Over the last few years, traditionally defined “Value” stocks have continued to get cheaper while “Growth” oriented cos have done very well. The divergence is stark and is now prompting questions whether Value Investing is dead.
The categorization of stocks between “Growth” and “Value” is erroneous. Anything that is low PE multiple and out of favour with markets is typically labelled “Value” and anything with high multiples and fast growth is labelled “Growth”. Many stocks that are growth darlings today were value stocks some time ago and vice versa. For example, Power utility stocks were designated as growth stocks in 2008 while Specialty Chemicals were designated as Value. Their categorizations today would be the inverse.
There are rationale reasons why traditionally defined “value” stocks have had a very poor run over the past few years
- India has had very poor economic growth relative to potential since 2015 and this has led to increased interest in the pockets that have demonstrated earnings growth. Rising stock prices create more demand pushing prices even higher till the bubble is pricked
- Many PSUs, typically classified as value stocks, have suffered because the Govt. has sold its stake at any price and thus not acted as a promoter who cares about value. The Govt. has also used surplus capital of cash-rich PSUs to meet divestment goals thus questioning capital allocation discipline and independence of PSUs
- Coal-based Assets, where dividend yields are at present higher than bond yields, are facing headwinds of ESG risks. Many fund managers now operate within ESG constraints out of mandate and hence do not want to buy these stocks hence reducing demand for them. A secular trend towards clean energy reduces the value of these companies as there is a steep decline in terminal value assumptions (where typically most of the value resides)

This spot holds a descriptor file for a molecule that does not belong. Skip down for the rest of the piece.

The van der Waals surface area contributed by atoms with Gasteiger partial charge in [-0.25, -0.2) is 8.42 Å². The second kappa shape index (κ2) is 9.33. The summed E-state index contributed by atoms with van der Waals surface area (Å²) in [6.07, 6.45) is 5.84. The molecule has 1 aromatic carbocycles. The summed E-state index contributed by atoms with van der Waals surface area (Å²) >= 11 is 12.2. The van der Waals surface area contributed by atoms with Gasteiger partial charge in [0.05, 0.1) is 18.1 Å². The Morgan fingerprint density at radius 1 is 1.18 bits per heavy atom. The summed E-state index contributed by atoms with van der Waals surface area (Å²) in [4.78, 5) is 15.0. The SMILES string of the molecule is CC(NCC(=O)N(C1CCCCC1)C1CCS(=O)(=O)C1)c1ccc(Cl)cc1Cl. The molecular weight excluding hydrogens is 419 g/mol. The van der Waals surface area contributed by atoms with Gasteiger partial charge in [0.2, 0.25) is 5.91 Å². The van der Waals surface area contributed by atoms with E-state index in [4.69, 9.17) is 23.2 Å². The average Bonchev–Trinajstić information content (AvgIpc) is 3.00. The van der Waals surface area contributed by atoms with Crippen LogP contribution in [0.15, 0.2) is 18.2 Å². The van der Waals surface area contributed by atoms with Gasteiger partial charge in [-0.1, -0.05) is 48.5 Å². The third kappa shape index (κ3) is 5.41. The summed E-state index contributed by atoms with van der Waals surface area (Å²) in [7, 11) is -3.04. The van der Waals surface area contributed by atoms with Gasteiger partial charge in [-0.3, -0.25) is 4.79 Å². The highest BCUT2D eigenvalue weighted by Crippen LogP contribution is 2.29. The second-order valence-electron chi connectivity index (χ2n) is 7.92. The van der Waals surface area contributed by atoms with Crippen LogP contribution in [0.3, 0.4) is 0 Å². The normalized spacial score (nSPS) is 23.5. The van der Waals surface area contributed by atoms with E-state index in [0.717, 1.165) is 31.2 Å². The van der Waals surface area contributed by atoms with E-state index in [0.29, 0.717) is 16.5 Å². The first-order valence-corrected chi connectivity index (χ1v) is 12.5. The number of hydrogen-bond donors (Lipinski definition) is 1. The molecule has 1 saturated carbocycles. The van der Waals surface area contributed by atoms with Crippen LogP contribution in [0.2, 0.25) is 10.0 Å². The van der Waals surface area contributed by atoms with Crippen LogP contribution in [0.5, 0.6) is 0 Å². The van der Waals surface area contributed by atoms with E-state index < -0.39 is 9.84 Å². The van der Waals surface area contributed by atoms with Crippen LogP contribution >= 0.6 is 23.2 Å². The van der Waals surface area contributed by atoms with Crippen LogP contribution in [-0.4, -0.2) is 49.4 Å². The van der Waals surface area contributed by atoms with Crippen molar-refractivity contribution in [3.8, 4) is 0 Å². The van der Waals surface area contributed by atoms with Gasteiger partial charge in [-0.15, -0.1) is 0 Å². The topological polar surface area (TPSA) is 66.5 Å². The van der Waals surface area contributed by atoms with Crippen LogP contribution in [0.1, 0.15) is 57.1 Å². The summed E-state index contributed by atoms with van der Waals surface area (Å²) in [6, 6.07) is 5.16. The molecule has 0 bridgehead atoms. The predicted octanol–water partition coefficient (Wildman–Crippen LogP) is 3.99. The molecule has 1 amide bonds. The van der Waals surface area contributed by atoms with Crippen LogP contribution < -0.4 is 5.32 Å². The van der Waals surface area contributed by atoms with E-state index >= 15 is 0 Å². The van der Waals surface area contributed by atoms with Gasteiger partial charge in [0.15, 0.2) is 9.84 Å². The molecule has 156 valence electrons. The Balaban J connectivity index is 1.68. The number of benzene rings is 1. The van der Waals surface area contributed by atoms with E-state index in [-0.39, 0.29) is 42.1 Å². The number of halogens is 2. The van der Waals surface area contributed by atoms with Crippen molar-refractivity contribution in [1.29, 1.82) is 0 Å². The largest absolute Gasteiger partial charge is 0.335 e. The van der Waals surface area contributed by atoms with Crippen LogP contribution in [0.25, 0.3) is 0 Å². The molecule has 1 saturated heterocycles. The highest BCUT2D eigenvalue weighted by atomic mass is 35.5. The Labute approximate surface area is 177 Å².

- PSU Banks are a melting ice cube in terms of competitiveness as Private Banks continue to eat their lunch and target their best customers. The perceived margin of safety in most PSU Bank stocks has turned out to be a mirage
And there has been some bad luck due to actions of developed world Central Banks
- Traditional value investors obsess more than others about “margin of safety” – the holy grail of Investing
- However, Central Bank intervention has resulted in interest rates being suppressed for much longer than anyone would have rationally expected. Declining interest rates have justified higher multiples of Growth stocks as lower discount rates – all things remaining the same- justify higher valuations for rapidly growing companies.
- And hence, the mean reversion of valuation multiples of growth stocks has not happened; rather, their multiples have been pushed even higher thus widening their outperformance with Value.
Value investing is not dead. Rather, all successful investing is essentially value investing. Even when one is paying a high multiple for a stock, it could be “Value investing” because the competitive position, expected pace of growth and ROCE may justify that valuation.
- However, one cannot buy a franchise at any price because valuation multiples will eventually trend lower as margins/growth in most businesses tend to reduce over time.
- Inversely, one must not buy an asset trading cheap without probing whether the price reflects risks of deteriorating prospects (“value trap”)
Nietzsche had a great line “… the right way, the correct way, and the only way, it does not exist.” Investors have to adapt to the changing market context else we risk being left behind.